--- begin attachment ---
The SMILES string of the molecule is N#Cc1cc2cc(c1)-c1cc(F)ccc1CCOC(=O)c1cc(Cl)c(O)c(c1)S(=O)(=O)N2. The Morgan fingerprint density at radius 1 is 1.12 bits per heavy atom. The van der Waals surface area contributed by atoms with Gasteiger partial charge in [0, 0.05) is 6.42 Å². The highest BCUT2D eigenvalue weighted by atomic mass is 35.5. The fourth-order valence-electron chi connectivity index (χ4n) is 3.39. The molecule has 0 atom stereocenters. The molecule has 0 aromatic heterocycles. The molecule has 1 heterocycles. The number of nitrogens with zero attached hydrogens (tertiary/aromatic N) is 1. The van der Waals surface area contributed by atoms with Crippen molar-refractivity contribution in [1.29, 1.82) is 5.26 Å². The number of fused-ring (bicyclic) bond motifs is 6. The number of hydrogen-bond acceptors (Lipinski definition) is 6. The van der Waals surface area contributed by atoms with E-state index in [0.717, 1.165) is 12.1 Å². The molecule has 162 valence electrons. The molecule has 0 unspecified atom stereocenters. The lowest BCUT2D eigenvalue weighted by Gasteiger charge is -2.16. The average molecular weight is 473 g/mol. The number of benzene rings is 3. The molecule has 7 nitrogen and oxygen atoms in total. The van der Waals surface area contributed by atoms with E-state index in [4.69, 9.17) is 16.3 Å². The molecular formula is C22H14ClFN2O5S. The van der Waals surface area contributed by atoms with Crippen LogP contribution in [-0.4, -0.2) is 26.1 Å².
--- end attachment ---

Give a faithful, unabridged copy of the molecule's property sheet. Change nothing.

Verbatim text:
The SMILES string of the molecule is N#Cc1cc2cc(c1)-c1cc(F)ccc1CCOC(=O)c1cc(Cl)c(O)c(c1)S(=O)(=O)N2. The Morgan fingerprint density at radius 1 is 1.12 bits per heavy atom. The van der Waals surface area contributed by atoms with Gasteiger partial charge in [0, 0.05) is 6.42 Å². The highest BCUT2D eigenvalue weighted by atomic mass is 35.5. The fourth-order valence-electron chi connectivity index (χ4n) is 3.39. The molecule has 0 atom stereocenters. The molecule has 0 aromatic heterocycles. The molecule has 1 heterocycles. The number of nitrogens with zero attached hydrogens (tertiary/aromatic N) is 1. The van der Waals surface area contributed by atoms with Crippen molar-refractivity contribution in [1.29, 1.82) is 5.26 Å². The number of fused-ring (bicyclic) bond motifs is 6. The number of hydrogen-bond acceptors (Lipinski definition) is 6. The van der Waals surface area contributed by atoms with E-state index in [0.717, 1.165) is 12.1 Å². The molecule has 162 valence electrons. The molecule has 0 unspecified atom stereocenters. The lowest BCUT2D eigenvalue weighted by Gasteiger charge is -2.16. The average molecular weight is 473 g/mol. The number of benzene rings is 3. The molecule has 7 nitrogen and oxygen atoms in total. The van der Waals surface area contributed by atoms with E-state index in [4.69, 9.17) is 16.3 Å². The molecular formula is C22H14ClFN2O5S. The van der Waals surface area contributed by atoms with Crippen LogP contribution in [-0.4, -0.2) is 26.1 Å².